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Power of the Gospel

Darin Smith: Where is the power for the church today? Clearly, if this month proves anything, it proves that it does not find its power in politics. We must discard the budding belief that power politics are what it is all about.  I’ve been reminded lately that politics and political parties aren’t where Christ-followers look for hope. Instead, I am thankful that we have an all-sovereign, all-powerful King to find hope in times such as these. Romans 1:16 says that “it is the power of God for salvation to everyone who believes.” Practically, in today’s modern church landscape, what does this means for us if politics aren’t the answer? Here are nine brief reminders for us: 1. We need to stop trying to make the Gospel relevant—it’s always relevant. To center on and proclaim the Gospel is to be as relevant and powerful as the apostolic early church (Rom. 1:4). The Gospel doesn’t need you. The Gospel doesn’t need bright

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Can We Be Saved Without the Church?

. Andrew Wilson: . Extra ecclesiam nulla salus, said Cyprian of Carthage: “Outside of the Church, there is no salvation.” Even more provocatively: “he cannot have God as Father who doesn’t have the Church as Mother.” Emphatic stuff. I’ve just finished Marcus Peter Johnson’s One With Christ: An Evangelical Theology of Salvation, and somewhat surprisingly (and refreshingly) he concludes his survey with a chapter on the church, probing exactly this issue. Was Cyprian right? Can we be saved without the Church? No. Johnson says this for three reasons: The first reason … is that the proclamation of the gospel, the good news of salvation, is intimately bound up with the proclamation of the church. To proclaim the mystery of Christ includes the proclamation of the mystery of the church [he then cites and summarises Gal 3:26-28; Eph 3:1-12; 5:31-32; 1 Cor 6:15]. Our union with Christ provides a second reason … It is important to point out that the Protestant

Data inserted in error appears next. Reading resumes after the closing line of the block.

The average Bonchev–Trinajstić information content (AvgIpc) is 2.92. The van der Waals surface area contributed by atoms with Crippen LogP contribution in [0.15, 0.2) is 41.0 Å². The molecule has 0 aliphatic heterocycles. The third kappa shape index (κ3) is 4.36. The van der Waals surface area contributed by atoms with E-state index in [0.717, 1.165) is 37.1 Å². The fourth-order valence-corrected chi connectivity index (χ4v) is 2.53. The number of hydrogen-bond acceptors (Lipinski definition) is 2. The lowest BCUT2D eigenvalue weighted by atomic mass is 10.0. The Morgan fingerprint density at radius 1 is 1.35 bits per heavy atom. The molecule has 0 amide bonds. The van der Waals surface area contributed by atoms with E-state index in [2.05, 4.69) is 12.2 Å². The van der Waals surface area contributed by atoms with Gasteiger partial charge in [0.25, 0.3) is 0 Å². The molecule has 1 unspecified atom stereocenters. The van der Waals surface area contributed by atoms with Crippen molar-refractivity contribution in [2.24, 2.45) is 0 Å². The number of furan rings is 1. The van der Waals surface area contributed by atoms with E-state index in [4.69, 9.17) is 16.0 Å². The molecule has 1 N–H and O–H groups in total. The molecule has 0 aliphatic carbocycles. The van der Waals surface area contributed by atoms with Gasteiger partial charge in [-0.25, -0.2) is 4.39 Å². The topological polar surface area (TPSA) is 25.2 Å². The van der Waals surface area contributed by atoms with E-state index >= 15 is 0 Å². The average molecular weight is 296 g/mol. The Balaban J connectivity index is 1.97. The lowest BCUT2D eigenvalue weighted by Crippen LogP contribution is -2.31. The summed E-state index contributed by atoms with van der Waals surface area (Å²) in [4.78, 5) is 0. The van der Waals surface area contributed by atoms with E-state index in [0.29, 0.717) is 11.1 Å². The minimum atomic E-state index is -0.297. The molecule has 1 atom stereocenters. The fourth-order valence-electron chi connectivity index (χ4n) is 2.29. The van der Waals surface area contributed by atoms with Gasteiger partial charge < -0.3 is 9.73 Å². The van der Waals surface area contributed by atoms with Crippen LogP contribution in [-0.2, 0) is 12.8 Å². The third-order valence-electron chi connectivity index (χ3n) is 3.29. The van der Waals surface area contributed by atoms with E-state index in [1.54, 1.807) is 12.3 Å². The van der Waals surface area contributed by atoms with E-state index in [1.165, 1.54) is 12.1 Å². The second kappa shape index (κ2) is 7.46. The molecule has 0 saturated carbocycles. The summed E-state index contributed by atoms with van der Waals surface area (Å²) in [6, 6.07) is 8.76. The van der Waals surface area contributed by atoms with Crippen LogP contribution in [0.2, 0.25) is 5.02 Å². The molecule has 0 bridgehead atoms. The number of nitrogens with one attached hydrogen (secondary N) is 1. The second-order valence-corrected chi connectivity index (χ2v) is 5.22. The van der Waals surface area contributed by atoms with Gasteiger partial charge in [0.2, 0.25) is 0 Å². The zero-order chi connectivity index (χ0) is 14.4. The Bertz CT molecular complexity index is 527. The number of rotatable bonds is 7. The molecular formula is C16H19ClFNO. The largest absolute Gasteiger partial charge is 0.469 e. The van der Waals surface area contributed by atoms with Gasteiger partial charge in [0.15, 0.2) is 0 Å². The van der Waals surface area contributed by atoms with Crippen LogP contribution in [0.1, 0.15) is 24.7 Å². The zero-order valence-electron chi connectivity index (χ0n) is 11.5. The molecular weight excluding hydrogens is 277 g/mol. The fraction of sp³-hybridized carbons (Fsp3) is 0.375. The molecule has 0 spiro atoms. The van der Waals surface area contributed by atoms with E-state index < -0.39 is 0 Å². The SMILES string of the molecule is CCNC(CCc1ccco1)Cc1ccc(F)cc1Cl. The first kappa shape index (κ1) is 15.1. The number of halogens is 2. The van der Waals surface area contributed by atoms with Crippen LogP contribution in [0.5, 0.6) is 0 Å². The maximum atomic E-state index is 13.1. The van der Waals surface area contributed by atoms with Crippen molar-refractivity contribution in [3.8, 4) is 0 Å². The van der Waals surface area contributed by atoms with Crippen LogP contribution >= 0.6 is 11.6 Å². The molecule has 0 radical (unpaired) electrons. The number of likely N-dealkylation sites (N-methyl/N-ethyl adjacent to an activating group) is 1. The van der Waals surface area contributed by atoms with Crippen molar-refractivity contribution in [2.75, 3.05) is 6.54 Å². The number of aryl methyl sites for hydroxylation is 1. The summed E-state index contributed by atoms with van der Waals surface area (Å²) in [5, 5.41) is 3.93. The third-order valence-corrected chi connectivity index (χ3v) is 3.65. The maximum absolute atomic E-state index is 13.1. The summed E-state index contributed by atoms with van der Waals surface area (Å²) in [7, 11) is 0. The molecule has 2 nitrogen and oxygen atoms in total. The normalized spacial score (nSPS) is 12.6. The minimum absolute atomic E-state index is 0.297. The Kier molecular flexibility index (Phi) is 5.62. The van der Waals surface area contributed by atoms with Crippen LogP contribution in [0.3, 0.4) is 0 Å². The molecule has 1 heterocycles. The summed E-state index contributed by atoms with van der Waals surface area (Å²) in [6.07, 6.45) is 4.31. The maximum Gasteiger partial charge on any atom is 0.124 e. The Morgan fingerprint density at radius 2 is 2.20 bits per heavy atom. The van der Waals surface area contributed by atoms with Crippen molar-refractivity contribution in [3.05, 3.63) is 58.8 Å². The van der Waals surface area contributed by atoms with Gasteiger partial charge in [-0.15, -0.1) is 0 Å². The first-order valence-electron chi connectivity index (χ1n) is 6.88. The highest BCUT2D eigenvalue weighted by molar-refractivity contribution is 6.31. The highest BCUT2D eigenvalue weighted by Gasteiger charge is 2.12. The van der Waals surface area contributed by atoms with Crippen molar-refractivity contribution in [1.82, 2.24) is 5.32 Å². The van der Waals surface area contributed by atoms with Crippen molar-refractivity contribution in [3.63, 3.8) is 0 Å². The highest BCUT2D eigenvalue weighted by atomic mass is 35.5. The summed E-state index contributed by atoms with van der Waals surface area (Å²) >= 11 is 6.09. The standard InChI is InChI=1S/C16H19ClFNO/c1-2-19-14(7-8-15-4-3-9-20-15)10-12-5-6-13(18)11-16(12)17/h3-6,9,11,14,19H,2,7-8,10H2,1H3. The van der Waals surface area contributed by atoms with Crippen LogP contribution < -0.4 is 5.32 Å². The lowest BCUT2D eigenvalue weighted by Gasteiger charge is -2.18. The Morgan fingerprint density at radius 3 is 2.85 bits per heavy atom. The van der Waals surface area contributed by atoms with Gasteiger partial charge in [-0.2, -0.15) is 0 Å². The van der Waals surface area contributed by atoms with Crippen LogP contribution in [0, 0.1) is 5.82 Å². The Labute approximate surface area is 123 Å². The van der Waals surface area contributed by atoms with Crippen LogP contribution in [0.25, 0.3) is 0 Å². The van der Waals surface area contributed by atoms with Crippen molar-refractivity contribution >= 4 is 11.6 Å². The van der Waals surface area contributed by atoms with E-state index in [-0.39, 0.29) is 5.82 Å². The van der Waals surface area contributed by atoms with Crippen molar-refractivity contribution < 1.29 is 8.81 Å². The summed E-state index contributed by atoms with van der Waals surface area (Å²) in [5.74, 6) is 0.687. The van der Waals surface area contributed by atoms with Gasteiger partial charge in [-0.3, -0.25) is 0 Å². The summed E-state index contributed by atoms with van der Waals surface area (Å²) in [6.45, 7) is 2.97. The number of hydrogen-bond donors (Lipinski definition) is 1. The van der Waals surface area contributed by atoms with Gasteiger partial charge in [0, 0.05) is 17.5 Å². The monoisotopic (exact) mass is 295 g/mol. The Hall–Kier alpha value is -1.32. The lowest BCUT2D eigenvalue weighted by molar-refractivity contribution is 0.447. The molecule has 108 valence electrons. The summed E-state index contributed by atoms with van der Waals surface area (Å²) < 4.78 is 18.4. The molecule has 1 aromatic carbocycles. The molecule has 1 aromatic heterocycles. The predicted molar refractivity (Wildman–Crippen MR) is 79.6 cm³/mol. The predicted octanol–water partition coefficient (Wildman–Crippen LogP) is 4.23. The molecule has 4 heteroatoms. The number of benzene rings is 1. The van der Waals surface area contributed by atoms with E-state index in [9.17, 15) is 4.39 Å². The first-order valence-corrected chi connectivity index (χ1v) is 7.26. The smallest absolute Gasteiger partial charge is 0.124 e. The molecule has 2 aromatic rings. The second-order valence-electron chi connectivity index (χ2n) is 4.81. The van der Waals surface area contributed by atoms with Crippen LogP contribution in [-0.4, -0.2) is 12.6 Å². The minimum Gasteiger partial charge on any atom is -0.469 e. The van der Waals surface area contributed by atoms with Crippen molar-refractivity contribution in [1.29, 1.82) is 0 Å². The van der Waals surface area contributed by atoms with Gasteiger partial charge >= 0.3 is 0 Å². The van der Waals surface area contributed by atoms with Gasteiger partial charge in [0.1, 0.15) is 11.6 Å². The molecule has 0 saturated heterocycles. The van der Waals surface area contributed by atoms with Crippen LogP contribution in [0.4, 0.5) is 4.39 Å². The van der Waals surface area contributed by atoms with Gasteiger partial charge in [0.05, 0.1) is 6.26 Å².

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Why the Church Is Vitally Important for Every Christian

  This post by Stephen J. Nichols is adapted from the ESV Student Study Bible. What Does the Bible Have to Say about the Church? Mention the church to a group of Christians and you are likely to get a mixed response. Some might say that, while they do love Jesus, they don’t love the church. Others might respond, “Of course we love the church.” God has ordained the church, a fellowship of the flawed, to carry out his purpose and will in the world. When we consider the biblical teaching on the church, we realize the church is vitally important for growing in Christ. Like a branch that grows because of its connection to the tree, we thrive when we stay connected to the church. To explore this issue, it is necessary to consider what the Bible says about the church. The Church in the Bible: Old Testament Life and Worship Before we can look at what the New

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John Calvin on the True Church